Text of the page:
Using Photoshops Image Size dialog
Open any image in Photoshop then go to Image > Image Size... to open the Image Size dialog. Now what you set in this dialog depends on what you want to do with your image. Basically there are two situations: you want to display the image on a computer screen or you want to print the image.
Preparing for screen display
If you need the image for display in a web browser a width of 2268 pixels (see screenshot above) is way too wide. You have to bring the dimensions down to a more approbriate size. Check the Resample Image and Constrain Proportions box, then enter the desired width (in this case 640 pixels) in the Width entry field. Since you checked Constrain Proportions the proper image height is calculated automatically by Photoshop. One additional thing you should set before clicking OK is the algorithm used by Photoshop to calculate the smaller image. Choose "Bicubic Sharper (best for reduction)". Older versions of Photoshop don't have this option.
That's all you need to do when you resize an image for the web. All settings under Document Size are meaningless because you can't use Photoshop to control the width, height and resolution of an image on a computer screen. The image is displayed pixel by pixel and its size is only determined by the physical height and width of the display and its vertical and horizontal resolution.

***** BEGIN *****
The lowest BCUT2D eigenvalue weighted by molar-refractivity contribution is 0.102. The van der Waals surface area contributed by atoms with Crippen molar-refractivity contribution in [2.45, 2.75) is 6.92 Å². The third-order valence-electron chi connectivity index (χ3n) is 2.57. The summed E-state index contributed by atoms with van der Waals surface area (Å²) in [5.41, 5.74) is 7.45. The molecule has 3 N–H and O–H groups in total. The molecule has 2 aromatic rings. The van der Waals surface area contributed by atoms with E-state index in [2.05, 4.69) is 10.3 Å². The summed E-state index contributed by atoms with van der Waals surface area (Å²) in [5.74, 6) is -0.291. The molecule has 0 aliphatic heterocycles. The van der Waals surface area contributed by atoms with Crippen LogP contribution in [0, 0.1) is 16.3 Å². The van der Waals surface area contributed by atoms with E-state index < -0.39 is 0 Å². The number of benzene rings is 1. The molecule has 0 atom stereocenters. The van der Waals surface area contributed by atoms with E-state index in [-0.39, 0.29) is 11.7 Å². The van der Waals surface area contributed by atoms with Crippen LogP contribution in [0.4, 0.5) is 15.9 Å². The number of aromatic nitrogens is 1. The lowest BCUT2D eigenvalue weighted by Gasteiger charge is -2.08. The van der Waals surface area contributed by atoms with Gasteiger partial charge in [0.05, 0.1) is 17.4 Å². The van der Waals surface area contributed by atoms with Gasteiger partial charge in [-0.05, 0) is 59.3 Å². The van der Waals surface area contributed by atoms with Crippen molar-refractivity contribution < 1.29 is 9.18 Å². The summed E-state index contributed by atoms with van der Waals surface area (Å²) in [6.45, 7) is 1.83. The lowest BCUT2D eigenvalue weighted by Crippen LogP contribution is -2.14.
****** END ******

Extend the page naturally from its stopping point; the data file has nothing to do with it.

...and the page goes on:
Preparing for print output
Continuous tone images
If you want to print the image the pixel dimensions become meaningless. What counts is the desired width, height and resolution of the image . Check Constrain Proportions and set the desired width in inches or mm. For printing continuous tone images on any type of printer a resolution of 240 to 300 pixels per inch is the best choice regardless of the resolution of the printer. Note that Photoshop automatically calculates the required width and height in pixels. In the example below the image needs to be 1800 pixels wide in order to print 6 inches wide at 300 pixels/inch (1800 / 300 = 6).
If you prepare line art (images without gray tones consisting of just black and white pixels) set the image resolution equal to that of your printer. Do this before you convert a continuous tone image to line art because you may not resize line art. I.e. use 600 pixels/inch for a 600 dpi printer and 1200 for a 1200 dpi printer. In the example below the image is sized for printing on a 600 dpi printer before converting it to line art. The original image is too small to be 6 inches wide at 600 pixels/inch so Photoshop has to add pixels. As you can see 3600 pixels are needed (3600 / 600 = 6). If available use Bicubic Smoother for any enlargement.